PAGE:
With numerous remote valleys separated by some of the world's highest mountains, the people of the region consist of many different groups, being linguistically, ethnically, religiously, and racially miscellaneous.
Northern Areas PakistanGeography , Culture & Issues <br />
Northern Areas (NAs):Introduction <br /><ul><li>The Northern Areas lie between longitude 73 degrees and latitude 35 degree, spread over an area of 72, 496 sq. kms. The Northern Areas have China in the North and Afghanistan. NWFP is in the West and South. Azad Kashmir is in the south as well. In the East is the Indian-held Kashmir. Topographically the region is mountainous and hilly surrounded by three mighty mountain ranges of Karakorum, Hindokush and Himalayas with deep gorges and narrow valleys.
There are as many as 100 peaks ranging from 5,484 meters to the World’s second highest peak K-2 (8,607 meter). Over 40 glaciers, some of them biggest outside the polar region have also been identified. Once referred to as Bam-e-Dunya or “Roof of the World” today this part is known as Northern Areas (NAs) of Pakistan. The area is one of the most difficult terrains in the World.
The NAs is Federally Administrated with its Headquarters in Gilgit and is divided into six (6) Administrative Districts viz. Gilgit, Ghizer, Diamer, Skardu and Ghanche. There are 6 municipalities, 13 Sub-Divisions, 20 Tehsils, 102 Union Councils and over 700 villages (mauzas).
There are 24 villages with population less than 200, 119 villages with population between 200-499, 163 villages with population between 500-999, 146 villages with population between 1000-1999, 103 villages with population between 2000-4999 and 10 villages with population more than 5000. One village is uninhabited. Some five (5) different languages are spoken in Northern Areas. The NAs have severe winter with frequent snowfall in the upper North, while during summer; the area is warm particularly along the Indus Valley in Diamer District and some parts of Gilgit.</li></li></ul><li>Introduction: Northern Languages & Ethnic Groups <br />With numerous remote valleys separated by some of the world's highest mountains, the people of the region consist of many different groups, being linguistically, ethnically, religiously, and racially miscellaneous. <br /> Northern Areas Pakistan - Languages and ethnic groups. Urdu is the lingua franca of the region, understood by most inhabitants. <br /> The Shina language (with several dialects) is the language of 40% of the population, spoken mainly in Gilgit, throughout Diamer, and some parts of Ghizer. <br /> The Balti language with a similar accent, is spoken or understood most of the population of Baltistan. Minor languages spoken in the area include Wakhi spoken in upper Hunza and some villages in Ghizer, while Khowar is the major language of Ghizer. Burushaski is an isolated language spoken in Hunza, Nagir, Yasin (where Khowar is also spoken), some parts of Gilgit, and some villages of Punyal. <br /> Another attention-grabbing language is Domaaki, spoken by the musician clans of the region. Small pockets of Pashto speakers are found along the border with the North West Frontier Province and Afghanistan.<br />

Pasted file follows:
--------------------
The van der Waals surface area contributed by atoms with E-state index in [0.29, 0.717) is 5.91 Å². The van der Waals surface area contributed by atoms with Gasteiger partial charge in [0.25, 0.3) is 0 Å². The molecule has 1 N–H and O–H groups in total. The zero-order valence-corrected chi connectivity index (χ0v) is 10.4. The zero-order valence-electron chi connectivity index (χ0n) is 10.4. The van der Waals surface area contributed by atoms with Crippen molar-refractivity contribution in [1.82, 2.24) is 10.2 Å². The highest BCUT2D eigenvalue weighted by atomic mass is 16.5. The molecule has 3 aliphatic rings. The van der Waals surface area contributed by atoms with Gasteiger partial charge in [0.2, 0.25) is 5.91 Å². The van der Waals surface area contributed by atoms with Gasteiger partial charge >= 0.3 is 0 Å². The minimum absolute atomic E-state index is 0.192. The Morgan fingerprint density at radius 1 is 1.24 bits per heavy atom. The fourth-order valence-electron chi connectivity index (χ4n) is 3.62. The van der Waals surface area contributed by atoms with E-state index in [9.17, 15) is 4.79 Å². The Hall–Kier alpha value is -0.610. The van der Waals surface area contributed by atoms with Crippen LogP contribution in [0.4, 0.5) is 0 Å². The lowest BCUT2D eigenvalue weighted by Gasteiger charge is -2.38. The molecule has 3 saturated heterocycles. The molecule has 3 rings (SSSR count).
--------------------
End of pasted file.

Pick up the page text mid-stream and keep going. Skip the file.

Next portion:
Population & Socio-cultural Factors <br />Northern areas in Pakistan have a complex set of socio-economic and environmental factors that necessitate priorities to reflect and revise social and developmental realities. In short, the issues these areas are facing are as under: <br /><ul><li> Issues of conservation
Sustainable resource management and development
Health, Education and other up to time amenities that our age offers
Preservation of socio-cultural heritage and eco-tourism </li></ul> In the face of worsening environmental and socio-developmental issues, advocacy media initiatives are direly needed along with awareness building by civil society organization and developmental steps of government. <br />
Population & Socio-cultural Factors <br /><ul><li>According to the Population Census 1998, the total population of Northern Areas was 883,799 and growing annually at an estimated rate of 2.56%. The rural population was 85.7% whereas 14.3% lived in urban areas. Currently Northern Areas Administration is projecting Population of Northern Areas to 1 million.
The literacy rate in Northern Areas is 24.17% with female literacy rate at 13.71%. The Baseline Survey conducted for the Northern Health Program in 1999 showed the infant mortality rate (IMR) 70/1000 live births. Out of the total population 48 % are under 15 years. The average age at marriage for females is 20.26 years.
The average household size for the Northern Areas as a whole is 8 persons in 1998. The main source of lighting is electricity which is used by 61 % of households. The second main source of lighting is kerosene oil which is used by 35 % of the households. The remaining 4 % use other sources for lighting. About 90% of the households use wood for cooking.